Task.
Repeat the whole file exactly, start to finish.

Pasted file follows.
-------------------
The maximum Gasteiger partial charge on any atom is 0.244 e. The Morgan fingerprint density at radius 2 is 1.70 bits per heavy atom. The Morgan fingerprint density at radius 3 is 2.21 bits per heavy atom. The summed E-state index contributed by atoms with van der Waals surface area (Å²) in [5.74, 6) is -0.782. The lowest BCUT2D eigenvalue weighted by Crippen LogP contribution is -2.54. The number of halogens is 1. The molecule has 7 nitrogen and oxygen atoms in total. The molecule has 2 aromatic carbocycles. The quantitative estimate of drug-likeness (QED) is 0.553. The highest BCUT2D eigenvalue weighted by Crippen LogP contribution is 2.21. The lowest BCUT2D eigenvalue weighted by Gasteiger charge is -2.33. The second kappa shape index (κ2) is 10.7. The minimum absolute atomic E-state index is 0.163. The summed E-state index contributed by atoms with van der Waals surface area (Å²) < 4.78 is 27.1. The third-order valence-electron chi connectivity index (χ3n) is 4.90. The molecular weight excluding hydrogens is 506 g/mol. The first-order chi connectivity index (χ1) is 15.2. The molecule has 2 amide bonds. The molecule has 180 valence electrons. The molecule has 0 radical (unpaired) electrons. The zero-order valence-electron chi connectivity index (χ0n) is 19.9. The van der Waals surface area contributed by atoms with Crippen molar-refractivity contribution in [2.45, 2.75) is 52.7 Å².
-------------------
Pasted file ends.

The maximum Gasteiger partial charge on any atom is 0.244 e. The Morgan fingerprint density at radius 2 is 1.70 bits per heavy atom. The Morgan fingerprint density at radius 3 is 2.21 bits per heavy atom. The summed E-state index contributed by atoms with van der Waals surface area (Å²) in [5.74, 6) is -0.782. The lowest BCUT2D eigenvalue weighted by Crippen LogP contribution is -2.54. The number of halogens is 1. The molecule has 7 nitrogen and oxygen atoms in total. The molecule has 2 aromatic carbocycles. The quantitative estimate of drug-likeness (QED) is 0.553. The highest BCUT2D eigenvalue weighted by Crippen LogP contribution is 2.21. The lowest BCUT2D eigenvalue weighted by Gasteiger charge is -2.33. The second kappa shape index (κ2) is 10.7. The minimum absolute atomic E-state index is 0.163. The summed E-state index contributed by atoms with van der Waals surface area (Å²) < 4.78 is 27.1. The third-order valence-electron chi connectivity index (χ3n) is 4.90. The molecular weight excluding hydrogens is 506 g/mol. The first-order chi connectivity index (χ1) is 15.2. The molecule has 2 amide bonds. The molecule has 180 valence electrons. The molecule has 0 radical (unpaired) electrons. The zero-order valence-electron chi connectivity index (χ0n) is 19.9. The van der Waals surface area contributed by atoms with Crippen molar-refractivity contribution in [2.45, 2.75) is 52.7 Å².